There is a terrific global community around 'adventure cycling'. I met Cass all the way back in 2003 riding through Ladakh. Check out bikepacking.com for more inspiration from his keyboard and his awesome cycling flavoured instagram at https://www.instagram.com/whileoutriding/
It's a long, hard climb gaining some 2000m in altitude around the flanks of Nevado Chachani (6057m) with fine views of Volcan El Misti (5822m).
A bitterly cold, windswept campspot high on the puna at around 4500m altitude. It's getting dark around 6pm here at the moment. By 8pm everything is pretty much frozen solid...
.. it is hard work but when the terrain looks like this so very worth the effort...!
Anyway, that's enough for this evening, hopefully a little bit of inspiration to get out and do more on your bike than the usual 'local loop'. More soon! In the meantime there are more words and pics over on my own blog here.
P.s. Just as an aside... as far as route finding goes Google Earth is a terrific resource for finding 'interesting' lesser travelled routes to explore. ridewithgps.com is another superb resource. Wifi is readily available in most towns around the world these days. It makes life very much easier when researching roads to travel although in mny respects I do rather miss the sense of adventure that comes with the 'suck it and see' approach, navigating village to village based on directions from the locals.
I promised Ash I would guest post on his blog from time to time, something I'm more than happy to do, so here is the first of an irregular series of posts on a variety of topics that hopefully will make you want to ride your bike even more...
We're very much still in the depths of winter but spring comes early to west Cornwall so now is a good time I reckon to start thinking about all the things you can do with your bike when spring does get here. I'm very much a fan of using my bike to have adventures, and contrary to popular belief it isn't necessary to book time off work, leave your family, and fly half-way around the world to have an adventure (although that is fun..)... instead stay in Cornwall and have some weekend, or even midweek micro-adventures... Leave after work, ride somewhere amazing, sleep out, ride back, shower at work (if you can) and get on with your day feeling particularly smug about how good your life is while your colleagues chatter about what was on the telly last night. Cornwall has some cracking spots to spend a discrete night out, just be sure to leave absolutely no trace of your occupancy.
By the way.. that which follows is not intended to be a comprehensive how to.. rather it is intended to perhaps give you some ideas for enjoying your bike in ways that go beyond the Sunday cafe ride or usual post-work loop.
Make the most of your bike in 2017
Minimal kit is required, you don't even need a touring bike, any bike will do.. the best bike is the bike you've got... and it doesn't need to be able to take a rack. With the rise in popularity of bike-packing there is now available an enormous variety of bags specifically designed for carrying stuff on bikes without racks. I know that Ash stocks a decent range of bikepacking bags from Blackburn Design and Carradice (possibly the original bikepacking bags, and with a touch of traditional British class) and can get Altura stuff too. Pop in to the store to find out more. The reality is however that while all the different flavours of bags are really useful and well worth the investment you don't absolutely need any specialist stuff at all... a couple of stuffsacs or drybags and some webbing straps can go an awful long way, particularly if the forecast is good and you leave your tent at home and either kip out under the stars or carry a tarp just to keep the dew off.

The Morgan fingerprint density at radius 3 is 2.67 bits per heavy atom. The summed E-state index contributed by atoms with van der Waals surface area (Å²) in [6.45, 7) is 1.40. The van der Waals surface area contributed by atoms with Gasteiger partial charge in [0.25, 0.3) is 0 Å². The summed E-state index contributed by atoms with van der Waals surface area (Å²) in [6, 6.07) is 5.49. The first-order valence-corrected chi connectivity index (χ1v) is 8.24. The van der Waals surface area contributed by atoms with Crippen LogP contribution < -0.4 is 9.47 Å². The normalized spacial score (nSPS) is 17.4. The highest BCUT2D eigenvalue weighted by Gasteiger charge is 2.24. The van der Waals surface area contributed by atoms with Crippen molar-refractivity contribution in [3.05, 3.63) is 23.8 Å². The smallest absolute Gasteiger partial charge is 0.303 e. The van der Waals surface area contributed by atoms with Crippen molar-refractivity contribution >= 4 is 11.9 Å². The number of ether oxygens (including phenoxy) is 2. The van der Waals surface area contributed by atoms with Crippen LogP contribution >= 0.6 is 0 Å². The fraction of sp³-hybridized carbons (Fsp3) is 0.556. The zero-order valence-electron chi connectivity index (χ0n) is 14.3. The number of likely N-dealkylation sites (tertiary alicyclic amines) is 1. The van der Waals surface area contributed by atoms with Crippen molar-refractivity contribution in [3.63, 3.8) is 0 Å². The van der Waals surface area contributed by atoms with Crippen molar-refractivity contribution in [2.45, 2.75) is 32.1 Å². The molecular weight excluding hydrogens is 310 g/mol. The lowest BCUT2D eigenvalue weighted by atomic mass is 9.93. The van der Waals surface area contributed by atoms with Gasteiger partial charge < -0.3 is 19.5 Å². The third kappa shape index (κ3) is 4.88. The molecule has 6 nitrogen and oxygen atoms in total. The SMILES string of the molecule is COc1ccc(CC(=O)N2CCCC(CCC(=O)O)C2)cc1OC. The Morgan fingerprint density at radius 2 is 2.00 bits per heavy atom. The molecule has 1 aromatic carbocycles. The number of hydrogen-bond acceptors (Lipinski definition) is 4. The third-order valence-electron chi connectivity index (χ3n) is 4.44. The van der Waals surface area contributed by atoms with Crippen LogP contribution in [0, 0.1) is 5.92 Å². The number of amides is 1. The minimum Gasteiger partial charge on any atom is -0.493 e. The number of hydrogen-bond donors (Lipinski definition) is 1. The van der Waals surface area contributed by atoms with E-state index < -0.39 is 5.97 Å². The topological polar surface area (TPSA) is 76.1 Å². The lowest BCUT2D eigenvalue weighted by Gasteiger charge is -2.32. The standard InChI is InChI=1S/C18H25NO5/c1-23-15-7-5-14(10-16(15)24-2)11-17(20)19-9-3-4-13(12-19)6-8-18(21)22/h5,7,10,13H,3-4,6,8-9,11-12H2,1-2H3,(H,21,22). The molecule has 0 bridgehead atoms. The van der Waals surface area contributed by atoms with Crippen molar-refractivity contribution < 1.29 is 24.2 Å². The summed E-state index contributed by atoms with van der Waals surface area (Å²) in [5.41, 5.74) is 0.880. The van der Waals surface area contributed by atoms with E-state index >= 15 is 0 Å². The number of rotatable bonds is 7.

Bike-specific bags are useful but not essential for a quick overnighter.. a dry bag and couple of webbing straps can go a long way. This has my sleeping bag, liner and mattress. Bike is my Surly Cross Check which is just awesome for this kind of messing about as well as bigger adventures. Ash can get hold of all things Surly for you :-)
Traditional Carradice bags are great and age wonderfully. They do need bag loops on your saddle but if yours doesn't have them accessory ones that attach to the saddle rails are available for a few quid.
By way of keeping the gear required to a minimum you can leave the stove at home too, instead stop for fish and chips on your way out, a couple of muesli bars for the morning to get you to the nearest cafe are pretty much all you need... Having said that a small stove is really great for a leisurely mug of coffee while watching the sun rise. Small gas canister or meths-burning stoves are really cheap - check eBay, alpkit.com for example.. or if you feel a little more 'bushcrafty' pick up a miniature woodburner, you can find examples for around a tenner on eBay, or make your own. There are plenty of 'instructables' on the web for making both meths stoves from a soft drinks can, or wood-gasifer stoves from old tin cans.
Leave the stove at home and instead find a pub or chippy on your outbound ride.
This is my little woodburner. It folds to smaller than a pack of cards... Be careful not to set fire to stuff if the weather is dry.
Another wood (or leaves, heather etc etc) burning alternative.. a few quid from eBay.
So.. what do you really need to carry with you.... if the forecast is good then a sleeping bag, a sleeping mat - not just for those slightly less 'ard - it will help keep you warm, some snacks, and a warm layer. A headlamp is useful as is a knife.. and I like my woolly hat, even in summer. After that if you're taking a stove then some sort of pot is handy... cheap mess tims off eBay are a good place to start on a budget. One other thing before I finish... I don't really want this post to turn into an instructable on how to poop in the wild in an environmentally appropriate way so instead here's an article for your perusal. Or just wait till you get to the cafe :-)
Take your fishing rod and catch your tea... might be a good idea to have an alternative source of nutrition on hand however...
If the forecast is good keep your clobber to a minimum and just kip out under the stars. It's great. If you don't have, or don't want a bivy bag then a synthetic sleeping bag, or down bag with a water-resistant shell is a good idea in the UK because of overnight dew fall on clear nights.
There, hopefully that'll give you some ideas to begin with...
Happy riding, Mike.
Good for spending quality time with your mates